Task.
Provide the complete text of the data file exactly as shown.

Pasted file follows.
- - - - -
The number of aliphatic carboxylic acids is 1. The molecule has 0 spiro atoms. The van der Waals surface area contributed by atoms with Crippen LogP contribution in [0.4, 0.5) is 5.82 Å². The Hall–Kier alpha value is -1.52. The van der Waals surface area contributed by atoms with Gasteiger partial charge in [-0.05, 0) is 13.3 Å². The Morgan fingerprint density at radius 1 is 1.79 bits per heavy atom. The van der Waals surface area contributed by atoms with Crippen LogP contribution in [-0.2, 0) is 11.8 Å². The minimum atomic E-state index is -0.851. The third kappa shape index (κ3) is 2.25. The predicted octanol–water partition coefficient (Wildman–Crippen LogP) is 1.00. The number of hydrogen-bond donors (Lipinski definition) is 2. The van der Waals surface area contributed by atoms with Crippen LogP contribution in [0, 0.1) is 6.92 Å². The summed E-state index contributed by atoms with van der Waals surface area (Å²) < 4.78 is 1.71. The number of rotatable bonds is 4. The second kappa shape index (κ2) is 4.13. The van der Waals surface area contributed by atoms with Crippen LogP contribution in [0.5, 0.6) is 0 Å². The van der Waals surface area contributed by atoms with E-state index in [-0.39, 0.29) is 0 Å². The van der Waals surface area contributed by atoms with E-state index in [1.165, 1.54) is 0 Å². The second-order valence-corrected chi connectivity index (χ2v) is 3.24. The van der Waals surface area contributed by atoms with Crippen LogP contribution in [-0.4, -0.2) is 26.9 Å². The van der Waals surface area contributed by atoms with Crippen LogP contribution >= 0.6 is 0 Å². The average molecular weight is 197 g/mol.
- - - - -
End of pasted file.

The number of aliphatic carboxylic acids is 1. The molecule has 0 spiro atoms. The van der Waals surface area contributed by atoms with Crippen LogP contribution in [0.4, 0.5) is 5.82 Å². The Hall–Kier alpha value is -1.52. The van der Waals surface area contributed by atoms with Gasteiger partial charge in [-0.05, 0) is 13.3 Å². The Morgan fingerprint density at radius 1 is 1.79 bits per heavy atom. The van der Waals surface area contributed by atoms with Crippen LogP contribution in [-0.2, 0) is 11.8 Å². The minimum atomic E-state index is -0.851. The third kappa shape index (κ3) is 2.25. The predicted octanol–water partition coefficient (Wildman–Crippen LogP) is 1.00. The number of hydrogen-bond donors (Lipinski definition) is 2. The van der Waals surface area contributed by atoms with Crippen LogP contribution in [0, 0.1) is 6.92 Å². The summed E-state index contributed by atoms with van der Waals surface area (Å²) < 4.78 is 1.71. The number of rotatable bonds is 4. The second kappa shape index (κ2) is 4.13. The van der Waals surface area contributed by atoms with Crippen LogP contribution in [0.5, 0.6) is 0 Å². The van der Waals surface area contributed by atoms with E-state index in [-0.39, 0.29) is 0 Å². The van der Waals surface area contributed by atoms with E-state index in [1.165, 1.54) is 0 Å². The second-order valence-corrected chi connectivity index (χ2v) is 3.24. The van der Waals surface area contributed by atoms with Crippen LogP contribution in [-0.4, -0.2) is 26.9 Å². The van der Waals surface area contributed by atoms with Crippen LogP contribution >= 0.6 is 0 Å². The average molecular weight is 197 g/mol.